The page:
Skip to main content
Open this photo in gallery:

Richard Bilkszto had filed a lawsuit against the Toronto District School Board for failing to protect him after a confrontation during a diversity training session.Deborah Baic/The Globe and Mail

An Ontario principals’ group says it is concerned about the safety of staff from bullying and harassment following the recent death of an administrator who had filed a lawsuit against the Toronto District School Board for failing to protect him after a confrontation during a diversity training session.

Richard Bilkszto retired as a principal from the school board in 2019 after more than two decades, but continued to work on a contract basis. His lawyer, Lisa Bildy, said he died by suicide earlier this month.

The Ontario Principals’ Council said in a statement on Friday that it was “deeply saddened and disturbed” to learn of Mr. Bilkszto’s death. The council supports school administrators in the province’s 31 English public boards, which are responsible for 1.3 million students.

“Employers have an obligation to provide a safe working environment and to protect their staff from bullying and harassment, including from external service providers,” the association stated, adding that the Toronto District School Board failed to protect Mr. Bilkszto.

“We are deeply concerned about the potential for this type of harm to occur to other educators. All efforts must be made to prevent this from ever happening again.”

A statement of claim provided by Mr. Bilkszto’s lawyer said the principal and other administrators were invited by the school board in 2021 for anti-Black racism training by the KOJO Institute, a consulting firm that provides anti-racism sessions. During a session, Mr. Bilkszto expressed an opinion that challenged the speaker’s statement that Canada was more racist than the United States.

According to the statement of claim, the speaker Kike Ojo-Thompson, who is the founder and CEO of the KOJO Institute, said that Canada had “never reckoned with its anti-Black history,” while the U.S. had.

Mr. Bilkszto, who had previously taught in Buffalo, N.Y., disagreed. “Bilkszto expressed his opinion that Canada is a more just society than the United States, pointing to examples of the Canadian education system and universal health care,” according to the statement of claim. He said it would have been an “incredible disservice to our learners” to suggest differently.

In a session the following week, Ms. Ojo-Thompson emphasized the previous interaction with Mr. Bilkszto “as being a ‘real-life’ example of ‘resistance’ in support of white supremacy,” the statement of claim said.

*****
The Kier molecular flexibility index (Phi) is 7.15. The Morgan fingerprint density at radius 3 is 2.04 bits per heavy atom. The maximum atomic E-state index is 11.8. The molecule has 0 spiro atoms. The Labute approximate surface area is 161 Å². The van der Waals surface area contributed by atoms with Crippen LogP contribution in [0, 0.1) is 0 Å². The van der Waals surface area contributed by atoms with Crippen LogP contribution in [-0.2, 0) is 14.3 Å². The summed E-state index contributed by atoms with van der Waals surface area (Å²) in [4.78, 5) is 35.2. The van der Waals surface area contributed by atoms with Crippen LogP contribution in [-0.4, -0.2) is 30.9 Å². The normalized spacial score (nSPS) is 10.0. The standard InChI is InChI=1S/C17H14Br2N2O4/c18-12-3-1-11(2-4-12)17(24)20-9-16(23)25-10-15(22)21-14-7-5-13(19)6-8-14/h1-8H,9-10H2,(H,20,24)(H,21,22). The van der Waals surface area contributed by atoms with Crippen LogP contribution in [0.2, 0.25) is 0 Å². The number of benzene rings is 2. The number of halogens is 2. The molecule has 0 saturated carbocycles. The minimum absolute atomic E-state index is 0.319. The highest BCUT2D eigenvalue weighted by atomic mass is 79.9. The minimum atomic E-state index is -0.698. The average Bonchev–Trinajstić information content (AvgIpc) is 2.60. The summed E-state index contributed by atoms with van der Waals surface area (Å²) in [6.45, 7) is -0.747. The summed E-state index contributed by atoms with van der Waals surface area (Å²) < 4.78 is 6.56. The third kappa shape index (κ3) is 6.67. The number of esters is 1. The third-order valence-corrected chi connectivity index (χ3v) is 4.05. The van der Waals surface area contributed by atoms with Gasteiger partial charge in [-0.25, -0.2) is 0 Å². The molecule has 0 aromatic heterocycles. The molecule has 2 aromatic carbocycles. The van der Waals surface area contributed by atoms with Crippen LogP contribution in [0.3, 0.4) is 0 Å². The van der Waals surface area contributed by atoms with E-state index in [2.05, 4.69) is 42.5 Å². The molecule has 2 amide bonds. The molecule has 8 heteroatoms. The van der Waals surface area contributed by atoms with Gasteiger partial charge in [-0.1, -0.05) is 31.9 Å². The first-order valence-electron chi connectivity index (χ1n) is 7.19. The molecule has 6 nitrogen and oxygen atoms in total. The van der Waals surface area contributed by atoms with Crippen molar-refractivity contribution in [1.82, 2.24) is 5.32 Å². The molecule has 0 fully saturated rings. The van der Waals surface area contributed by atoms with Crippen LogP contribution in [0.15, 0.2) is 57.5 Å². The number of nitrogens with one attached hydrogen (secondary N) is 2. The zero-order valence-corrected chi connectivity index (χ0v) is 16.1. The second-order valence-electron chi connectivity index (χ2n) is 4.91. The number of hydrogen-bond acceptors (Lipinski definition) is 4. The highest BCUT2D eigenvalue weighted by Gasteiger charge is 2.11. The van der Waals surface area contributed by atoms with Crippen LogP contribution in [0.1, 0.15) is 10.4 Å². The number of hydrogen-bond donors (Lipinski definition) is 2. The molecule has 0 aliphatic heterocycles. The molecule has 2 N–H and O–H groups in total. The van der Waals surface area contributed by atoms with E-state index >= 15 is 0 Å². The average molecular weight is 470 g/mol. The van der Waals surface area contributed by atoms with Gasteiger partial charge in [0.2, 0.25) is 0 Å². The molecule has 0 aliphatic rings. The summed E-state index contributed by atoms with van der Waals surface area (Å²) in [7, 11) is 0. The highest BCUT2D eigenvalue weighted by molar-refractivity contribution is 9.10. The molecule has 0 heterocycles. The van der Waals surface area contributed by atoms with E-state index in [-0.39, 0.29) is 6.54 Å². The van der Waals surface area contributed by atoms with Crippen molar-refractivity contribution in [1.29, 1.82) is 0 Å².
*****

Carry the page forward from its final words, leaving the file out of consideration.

Mr. Bilkszto alleged in the lawsuit that the speaker’s statements implicitly referred to him as a racist and a white supremacist.

In the sessions, Mr. Bilkszto said he was berated in front of his peers and felt humiliated. He alleged that the school board’s supervisors and members of the senior management team, who were in attendance, did not intervene to stop the harassment, which was contrary to the board’s policy on protecting the well-being and safety of its employees.

Mr. Bilkszto also alleged that the sessions constituted workplace harassment and he suffered emotional distress that was aggravated by the failure of the school board’s senior staff to intervene.

“Bilkszto left the training session feeling humiliated, attacked, unsupported, harassed and alone. He suffered mental distress as a result,” according to the statement of claim.

None of the allegations have been proven in court.

Ms. Bildy said the claim was issued but had not been formally served to the school board, so it has not filed a defence.

Mr. Bilkszto also filed a mental stress injury claim with the Workplace Safety and Insurance Board in May, 2021, because of what he considered workplace harassment that resulted in his inability to work. The WSIB decision, which was provided to The Globe and Mail by his lawyer, ruled in his favour. He was awarded almost two months of lost earnings.

“I am satisfied that the conduct of the speaker on April 26, 2021 and May 3, 2021 was abusive, egregious and vexatious, and rises to the level of workplace harassment and bullying,” according to the ruling.

The school board did not comment on Mr. Bilkszto’s allegations.

In an e-mail, Toronto District School Board spokesman Ryan Bird expressed the board’s sympathies to Mr. Bilkszto’s family and friends.

“Our hearts go out to Richard’s family and loved ones. He was a strong advocate for students – particularly those in adult and alternative education ‐ and worked tirelessly to create an environment that fostered student success for students of all ages,” Mr. Bird stated.

In a statement on Sunday, the KOJO Institute also offered its condolences. The firm said, “all interactions with individual employees, including Mr. Bilkszto, throughout the training sessions were brief.”

It added: “Following the completion of the training series KOJO Institute had no involvement in any complaint or internal investigations the TDSB or the Workplace Safety and Insurance Board (WSIB) may have undertaken regarding this matter.”

It also said that it disputed the allegations in the lawsuit, “including the descriptions of interactions with KOJO Institute staff which paint an inaccurate and incomplete picture of training sessions that took place over two years ago.”

Ms. Bildy said the incidents in 2021 caused her client “severe mental distress.”

“Unfortunately, the stress and effects of these incidents continued to plague Richard. Last week he succumbed to this distress,” Ms. Bildy said in a statement released on Thursday, with Mr. Bilkszto’s family’s permission.

Follow related authors and topics

Authors and topics you follow will be added to your personal news feed in Following.

Interact with The Globe